What is a bread unit?

What is the rate of carbohydrate-containing foods per day should be consumed by patients with diabetes mellitus? All carbohydrate-containing foods differ significantly in their physical properties, composition, and calorie content.It is impossible to measure all these important parameters of food in any one familiar home way – with the help of a spoon or glass. It is no less difficult to determine the required volume of the daily norm of products without special knowledge and without seeing the guidelines that are clear to oneself. To facilitate the task, nutritionists introduced a conditional concept used for diabetics – a unit of bread.

The unit of bread is a kind of “measuring spoon” for calculating carbohydrates. Regardless of the type and quantity of the product, be it bread or an apple, one bread unit contains 12-15 grams of digestible carbohydrates.It raises blood sugar levels by the same amount – 2.8 mmol / L – and requires 2 units of insulin to be absorbed by the body.

The bread unit was introduced specifically for diabetic patients receiving insulin. After all, it is very important for them to observe the daily daily intake of carbohydrates corresponding to the insulin administered. Otherwise, they may experience an increase or decrease in blood sugar – hyper- or hypoglycemia. Thanks to the introduction of the concept of a bread unit, patients with diabetes mellitus were able to correctly compose a menu, competently replacing some carbohydrate-containing foods with others.

So for example, 1 bread unit corresponds to 25-30 grams of white or black bread, or 1/2 cup of buckwheat or oatmeal, or 1 medium-sized apple, or 2 pieces of prunes, etc.

Approximately 18-25 grain units should enter the human body per day. It is advisable to distribute them into six meals: breakfast, lunch and dinner for 3-5 bread units, at mid-morning snacks – 1-2 bread units. Most of the carbohydrate foods should be in the first half of the day.

What cannot be eaten in diabetes and how to correctly determine the required rate of carbohydrate-containing foods?

To answer all these questions, a diabetic patient needs to undergo appropriate training in special schools for diabetics.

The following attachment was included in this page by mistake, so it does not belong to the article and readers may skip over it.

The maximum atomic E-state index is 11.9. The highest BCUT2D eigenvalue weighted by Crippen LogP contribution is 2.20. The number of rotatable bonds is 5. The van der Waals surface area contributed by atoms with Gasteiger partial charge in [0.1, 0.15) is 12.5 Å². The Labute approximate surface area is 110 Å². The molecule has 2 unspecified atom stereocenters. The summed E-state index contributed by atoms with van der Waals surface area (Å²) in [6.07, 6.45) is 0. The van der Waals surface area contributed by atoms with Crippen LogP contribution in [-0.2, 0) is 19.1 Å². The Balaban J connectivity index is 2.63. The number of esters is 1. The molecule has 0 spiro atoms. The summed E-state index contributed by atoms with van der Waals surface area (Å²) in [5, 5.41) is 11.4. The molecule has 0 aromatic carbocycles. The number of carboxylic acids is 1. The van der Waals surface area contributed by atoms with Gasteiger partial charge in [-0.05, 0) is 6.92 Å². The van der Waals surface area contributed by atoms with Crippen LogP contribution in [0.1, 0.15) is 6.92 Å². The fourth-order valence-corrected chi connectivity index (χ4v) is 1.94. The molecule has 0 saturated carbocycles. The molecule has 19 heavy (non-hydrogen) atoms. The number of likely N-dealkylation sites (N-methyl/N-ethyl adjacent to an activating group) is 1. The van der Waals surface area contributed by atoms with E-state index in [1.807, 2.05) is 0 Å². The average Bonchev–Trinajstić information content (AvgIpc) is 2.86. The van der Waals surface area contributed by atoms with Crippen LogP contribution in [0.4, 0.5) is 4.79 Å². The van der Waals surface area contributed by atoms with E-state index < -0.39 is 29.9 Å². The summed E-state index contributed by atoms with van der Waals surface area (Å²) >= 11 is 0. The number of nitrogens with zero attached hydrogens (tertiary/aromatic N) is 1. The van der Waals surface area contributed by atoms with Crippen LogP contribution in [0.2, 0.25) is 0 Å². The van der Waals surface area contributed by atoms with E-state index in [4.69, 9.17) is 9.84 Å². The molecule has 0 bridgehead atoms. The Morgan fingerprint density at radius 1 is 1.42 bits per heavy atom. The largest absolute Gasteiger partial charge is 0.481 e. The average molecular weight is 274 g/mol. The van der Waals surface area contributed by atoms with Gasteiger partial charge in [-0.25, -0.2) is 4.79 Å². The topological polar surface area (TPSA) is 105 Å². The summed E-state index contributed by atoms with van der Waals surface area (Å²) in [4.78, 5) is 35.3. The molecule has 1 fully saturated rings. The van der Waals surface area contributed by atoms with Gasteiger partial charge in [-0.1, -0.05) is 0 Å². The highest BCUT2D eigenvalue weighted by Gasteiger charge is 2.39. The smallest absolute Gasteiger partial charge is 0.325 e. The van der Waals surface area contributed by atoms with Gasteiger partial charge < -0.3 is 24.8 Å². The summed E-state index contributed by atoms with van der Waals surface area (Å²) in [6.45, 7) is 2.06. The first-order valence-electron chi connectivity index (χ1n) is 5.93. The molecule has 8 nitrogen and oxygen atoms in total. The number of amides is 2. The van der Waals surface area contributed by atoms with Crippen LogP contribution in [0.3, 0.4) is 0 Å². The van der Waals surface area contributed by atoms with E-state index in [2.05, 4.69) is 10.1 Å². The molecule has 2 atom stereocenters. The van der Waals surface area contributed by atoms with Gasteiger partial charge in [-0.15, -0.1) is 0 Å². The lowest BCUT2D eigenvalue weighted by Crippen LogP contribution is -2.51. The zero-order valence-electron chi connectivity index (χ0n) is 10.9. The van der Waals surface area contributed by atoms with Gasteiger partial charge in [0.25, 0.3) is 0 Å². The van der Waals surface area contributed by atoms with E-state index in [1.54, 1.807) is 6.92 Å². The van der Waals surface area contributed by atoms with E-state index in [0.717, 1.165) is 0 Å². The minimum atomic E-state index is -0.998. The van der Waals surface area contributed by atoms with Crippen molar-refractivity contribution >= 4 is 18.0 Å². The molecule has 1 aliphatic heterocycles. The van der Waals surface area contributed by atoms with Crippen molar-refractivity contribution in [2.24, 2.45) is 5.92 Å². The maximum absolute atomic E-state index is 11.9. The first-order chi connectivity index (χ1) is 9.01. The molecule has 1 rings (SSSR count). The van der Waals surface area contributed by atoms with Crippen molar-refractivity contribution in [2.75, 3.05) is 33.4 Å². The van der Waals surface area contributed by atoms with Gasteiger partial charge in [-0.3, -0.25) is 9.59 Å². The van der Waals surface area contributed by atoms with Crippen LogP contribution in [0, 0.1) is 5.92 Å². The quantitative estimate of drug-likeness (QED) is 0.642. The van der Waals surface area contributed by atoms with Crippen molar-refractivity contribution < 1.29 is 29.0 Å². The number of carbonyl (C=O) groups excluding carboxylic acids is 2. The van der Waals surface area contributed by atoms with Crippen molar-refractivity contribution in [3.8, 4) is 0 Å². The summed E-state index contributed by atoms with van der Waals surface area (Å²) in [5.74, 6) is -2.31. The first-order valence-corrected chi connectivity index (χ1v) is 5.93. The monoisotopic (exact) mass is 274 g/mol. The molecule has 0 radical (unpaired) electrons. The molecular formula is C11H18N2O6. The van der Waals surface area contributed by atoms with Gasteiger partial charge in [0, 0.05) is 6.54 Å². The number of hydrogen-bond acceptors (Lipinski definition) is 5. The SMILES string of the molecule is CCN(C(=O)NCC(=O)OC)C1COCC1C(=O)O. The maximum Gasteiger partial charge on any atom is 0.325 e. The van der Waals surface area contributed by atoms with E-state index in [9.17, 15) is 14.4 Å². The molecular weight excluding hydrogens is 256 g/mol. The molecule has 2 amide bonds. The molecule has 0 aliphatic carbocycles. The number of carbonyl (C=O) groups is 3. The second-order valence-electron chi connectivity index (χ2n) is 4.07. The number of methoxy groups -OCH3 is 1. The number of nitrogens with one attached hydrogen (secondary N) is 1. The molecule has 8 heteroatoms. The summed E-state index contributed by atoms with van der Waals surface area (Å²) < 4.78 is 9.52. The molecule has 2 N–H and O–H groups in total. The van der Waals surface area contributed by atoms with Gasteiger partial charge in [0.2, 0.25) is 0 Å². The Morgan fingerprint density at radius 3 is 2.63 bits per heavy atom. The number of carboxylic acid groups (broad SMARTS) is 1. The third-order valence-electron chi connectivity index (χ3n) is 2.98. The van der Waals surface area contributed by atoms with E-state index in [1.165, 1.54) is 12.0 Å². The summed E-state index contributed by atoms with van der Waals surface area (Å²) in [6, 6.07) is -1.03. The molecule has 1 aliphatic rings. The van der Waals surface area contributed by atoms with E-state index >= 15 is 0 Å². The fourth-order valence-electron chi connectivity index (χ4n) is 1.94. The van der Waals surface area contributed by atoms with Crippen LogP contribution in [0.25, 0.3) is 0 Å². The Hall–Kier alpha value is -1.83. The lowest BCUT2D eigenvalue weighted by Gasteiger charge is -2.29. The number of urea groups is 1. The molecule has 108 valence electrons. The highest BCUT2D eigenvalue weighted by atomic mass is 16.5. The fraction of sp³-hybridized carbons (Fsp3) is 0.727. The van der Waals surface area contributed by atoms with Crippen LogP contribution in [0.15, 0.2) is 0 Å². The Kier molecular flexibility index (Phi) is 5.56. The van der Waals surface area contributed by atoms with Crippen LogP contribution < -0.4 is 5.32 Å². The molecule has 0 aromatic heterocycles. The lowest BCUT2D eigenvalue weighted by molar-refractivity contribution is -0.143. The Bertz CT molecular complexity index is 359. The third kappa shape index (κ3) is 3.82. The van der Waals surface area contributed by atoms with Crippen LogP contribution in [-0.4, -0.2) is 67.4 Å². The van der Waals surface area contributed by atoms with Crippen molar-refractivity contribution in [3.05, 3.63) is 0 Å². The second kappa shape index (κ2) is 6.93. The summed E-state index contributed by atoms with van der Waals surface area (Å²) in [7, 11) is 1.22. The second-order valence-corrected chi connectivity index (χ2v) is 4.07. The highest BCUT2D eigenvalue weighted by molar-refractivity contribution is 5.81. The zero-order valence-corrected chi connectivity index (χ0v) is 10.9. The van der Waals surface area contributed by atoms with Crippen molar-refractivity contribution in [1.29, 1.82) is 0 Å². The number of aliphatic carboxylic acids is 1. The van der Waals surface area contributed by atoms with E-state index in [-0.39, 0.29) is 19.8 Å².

The diet must be physiologically literate:

  • The amount of energy in food should be equal to the energy needs of the patient.
  • The amount of proteins, fats, carbohydrates must be balanced.
  • Food intake during the day – 5-6 times.

For overweight diabetics, in order to increase the feeling of fullness, it is necessary to include in the diet such vegetables as fresh and sauerkraut, lettuce, spinach, green peas, cucumbers, tomatoes. To improve the function of the liver, which suffers greatly in diabetes, it is necessary to introduce foods containing lipotropic factors (cottage cheese, soy, oatmeal, etc.) into the diet.), as well as limit the diet of meat, fish broths and fried foods.

There are several options for diets for patients with diabetes mellitus, but almost at home you can use one (diet 9), which can be easily adapted to the treatment of any patient, excluding or adding individual dishes or foods.

It is allowed to include in the diet:

  • Bread and bakery products – mainly black bread (200-350 grams per day, as directed by a doctor).
  • Soups with vegetable broth, weak meat and fish broth with a small amount of vegetables (1-2 times a week).
  • Meat and poultry dishes (beef, veal, lean pork, turkey, rabbit in boiled or aspicated form).
  • Fish dishes, mostly low-fat (pike perch, cod, pike, navaga, carp, etc. in boiled or aspicated form).
  • Dishes and garnishes from vegetables (leafy greens, cabbage (white, cauliflower), lettuce, rutabagas, radishes, cucumbers, zucchini, potatoes, beets, carrots) in boiled, raw and baked form.
  • Dishes and side dishes from cereals, legumes, pasta (in limited quantities, occasionally, while reducing the amount of bread in the diet).
  • Egg dishes (no more than 2 pieces per day in the form of an omelet or soft-boiled, as well as for adding to other dishes).
  • Sour and sweet-sour varieties of fruits and berries (Antonov apples, lemons, oranges, red currants, cranberries and others) up to 200 grams per day raw, in the form of compotes on xylitol or sorbitol. With the permission of the doctor, you can use sweet dishes and specially prepared diabetic products.